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Cable Group Helps Viacom Record Profit

November 02, 2005|Sallie Hofmeister | Times Staff Writer

Viacom Inc. reversed a loss in the third quarter, driven by the continued strength of its cable group and a re-energized Paramount Pictures.

The New York media giant reported a profit of $708.5 million, or 45 cents a share, contrasted with a loss of $487.6 million, or 28 cents, a year earlier. That deficit stemmed from a $1.5-billion accounting charge to write down the value of its Blockbuster video rental subsidiary, which has since been spun off. Sales rose 10.5% to $5.9 billion.

The earnings were the last for Viacom before it splits into two separately traded companies at the end of the year.

On a conference call Tuesday, Chairman Sumner Redstone hailed the split, aimed at lifting Viacom's stagnant stock price, as a way to "unleash these pure-play powers." Under the plan, Viacom will cleave MTV Networks, its faster-growing cable powerhouse, from the more mature broadcasting arm, which includes CBS Television and Infinity Broadcasting.

The purity of the two new companies, however, could be short-lived. Leslie Moonves, who will run the broadcast company as well as Viacom's Showtime premium channel, is interested in buying advertising-supported cable channels.

"I don't see us competing with the other side of the family," he said in response to a question about reports that CBS was negotiating to buy the College Sports TV cable channel. "I don't see us buying a music channel or a kids' channel. We're looking at everything that fits into what we do."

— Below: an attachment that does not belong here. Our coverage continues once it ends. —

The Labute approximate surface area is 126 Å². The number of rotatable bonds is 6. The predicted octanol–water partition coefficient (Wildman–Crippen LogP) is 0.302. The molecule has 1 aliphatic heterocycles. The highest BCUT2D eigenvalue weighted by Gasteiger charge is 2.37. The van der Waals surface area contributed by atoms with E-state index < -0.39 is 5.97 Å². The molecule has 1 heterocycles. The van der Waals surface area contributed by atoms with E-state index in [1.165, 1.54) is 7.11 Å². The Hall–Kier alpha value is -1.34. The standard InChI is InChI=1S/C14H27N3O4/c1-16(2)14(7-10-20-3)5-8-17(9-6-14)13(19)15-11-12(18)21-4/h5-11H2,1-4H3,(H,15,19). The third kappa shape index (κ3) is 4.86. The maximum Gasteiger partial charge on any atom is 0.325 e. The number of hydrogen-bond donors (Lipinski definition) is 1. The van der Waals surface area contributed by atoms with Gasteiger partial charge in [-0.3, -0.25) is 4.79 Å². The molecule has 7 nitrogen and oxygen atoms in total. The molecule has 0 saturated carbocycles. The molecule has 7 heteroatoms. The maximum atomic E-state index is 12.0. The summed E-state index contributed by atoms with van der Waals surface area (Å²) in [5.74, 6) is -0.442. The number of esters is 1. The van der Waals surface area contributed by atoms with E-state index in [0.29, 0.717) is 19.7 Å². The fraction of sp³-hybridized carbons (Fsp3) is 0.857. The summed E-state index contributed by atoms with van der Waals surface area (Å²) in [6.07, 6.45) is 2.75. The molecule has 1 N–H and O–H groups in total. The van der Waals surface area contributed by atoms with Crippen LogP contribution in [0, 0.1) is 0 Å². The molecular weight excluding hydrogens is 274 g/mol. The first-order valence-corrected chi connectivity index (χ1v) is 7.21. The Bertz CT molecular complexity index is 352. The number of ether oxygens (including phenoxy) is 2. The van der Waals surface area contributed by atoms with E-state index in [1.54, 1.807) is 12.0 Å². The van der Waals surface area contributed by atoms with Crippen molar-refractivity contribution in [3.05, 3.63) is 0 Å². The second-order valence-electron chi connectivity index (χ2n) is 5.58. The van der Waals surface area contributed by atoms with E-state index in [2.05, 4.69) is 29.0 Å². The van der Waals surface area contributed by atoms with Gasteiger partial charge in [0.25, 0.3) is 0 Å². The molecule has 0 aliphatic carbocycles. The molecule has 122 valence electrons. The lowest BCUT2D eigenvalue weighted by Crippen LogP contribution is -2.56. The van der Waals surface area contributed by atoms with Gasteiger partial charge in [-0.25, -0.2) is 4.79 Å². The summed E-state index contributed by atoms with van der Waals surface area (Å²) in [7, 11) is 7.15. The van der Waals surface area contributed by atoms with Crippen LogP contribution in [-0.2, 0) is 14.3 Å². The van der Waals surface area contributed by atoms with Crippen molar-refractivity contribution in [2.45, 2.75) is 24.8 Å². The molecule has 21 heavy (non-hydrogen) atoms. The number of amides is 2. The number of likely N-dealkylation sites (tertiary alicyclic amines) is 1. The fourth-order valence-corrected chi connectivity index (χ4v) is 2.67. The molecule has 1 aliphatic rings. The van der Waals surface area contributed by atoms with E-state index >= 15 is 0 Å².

Cable networks, which include MTV, Comedy Central and Nickelodeon, continued to be the growth engine for Viacom. During the quarter, income from cable programming jumped by 11% despite new programming investments.

On Tuesday, MTV Networks appointed Michael J. Wolf as president and chief operating officer. A veteran media consultant from McKinsey & Co., Wolf will report to Chief Executive Judy McGrath.

Profit from Paramount Pictures, which will join with cable channels under the new Viacom, soared to $109.7 million from $5.1 million a year earlier, with home video sales of such films as "The Longest Yard" constituting 60% of the quarter's revenue.

Broadcast television was weak because of a 25% decline in television licensing revenue from a year earlier, when CBS' "CSI" reaped huge sales in syndication.

Earnings from the troubled radio group inched up 1%, weighed down by an increase in programming and personnel expenses.

Viacom's Class B shares rose 58 cents, to $31.55.

In other entertainment-related earnings news:

* Sirius Satellite Radio Inc. posted a wider loss in the third quarter of $180.5 million, or 14 cents a share, from $169.4 million, or 14 cents, a year earlier.

* IAC/InterActiveCorp, which owns Ticketmaster, HSN shopping channel and the Ask Jeeves website, said third-quarter profit slid 24% to $68.1 million, or 19 cents a share, as costs related to the spinoff of travel website Expedia and other deals outstripped higher revenue.

* Cable TV company Charter Communications Inc. said it had earned $75 million, or 9 cents a share, contrasted with a loss of $3.3 billion, or $10.89, a year earlier.


Associated Press was used in compiling this report.

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